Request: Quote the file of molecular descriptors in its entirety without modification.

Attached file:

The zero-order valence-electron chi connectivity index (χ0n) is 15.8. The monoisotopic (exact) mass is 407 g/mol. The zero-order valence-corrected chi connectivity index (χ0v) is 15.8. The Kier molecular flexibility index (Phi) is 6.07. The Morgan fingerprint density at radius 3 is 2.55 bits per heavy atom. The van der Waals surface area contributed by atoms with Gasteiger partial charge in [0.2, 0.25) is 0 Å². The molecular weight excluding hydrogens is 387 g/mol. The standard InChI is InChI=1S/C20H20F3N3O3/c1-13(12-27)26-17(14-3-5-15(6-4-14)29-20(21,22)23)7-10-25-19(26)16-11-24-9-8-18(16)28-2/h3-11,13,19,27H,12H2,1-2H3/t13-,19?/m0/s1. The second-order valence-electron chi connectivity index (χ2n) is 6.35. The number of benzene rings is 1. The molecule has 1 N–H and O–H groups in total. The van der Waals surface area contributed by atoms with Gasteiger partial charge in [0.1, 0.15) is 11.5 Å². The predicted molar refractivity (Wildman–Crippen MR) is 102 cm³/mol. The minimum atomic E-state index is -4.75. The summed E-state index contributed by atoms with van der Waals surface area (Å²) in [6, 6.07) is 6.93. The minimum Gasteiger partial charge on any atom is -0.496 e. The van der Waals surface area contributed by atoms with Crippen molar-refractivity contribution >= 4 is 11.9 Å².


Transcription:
The zero-order valence-electron chi connectivity index (χ0n) is 15.8. The monoisotopic (exact) mass is 407 g/mol. The zero-order valence-corrected chi connectivity index (χ0v) is 15.8. The Kier molecular flexibility index (Phi) is 6.07. The Morgan fingerprint density at radius 3 is 2.55 bits per heavy atom. The van der Waals surface area contributed by atoms with Gasteiger partial charge in [0.2, 0.25) is 0 Å². The molecular weight excluding hydrogens is 387 g/mol. The standard InChI is InChI=1S/C20H20F3N3O3/c1-13(12-27)26-17(14-3-5-15(6-4-14)29-20(21,22)23)7-10-25-19(26)16-11-24-9-8-18(16)28-2/h3-11,13,19,27H,12H2,1-2H3/t13-,19?/m0/s1. The second-order valence-electron chi connectivity index (χ2n) is 6.35. The number of benzene rings is 1. The molecule has 1 N–H and O–H groups in total. The van der Waals surface area contributed by atoms with Gasteiger partial charge in [0.1, 0.15) is 11.5 Å². The predicted molar refractivity (Wildman–Crippen MR) is 102 cm³/mol. The minimum atomic E-state index is -4.75. The summed E-state index contributed by atoms with van der Waals surface area (Å²) in [6, 6.07) is 6.93. The minimum Gasteiger partial charge on any atom is -0.496 e. The van der Waals surface area contributed by atoms with Crippen molar-refractivity contribution >= 4 is 11.9 Å².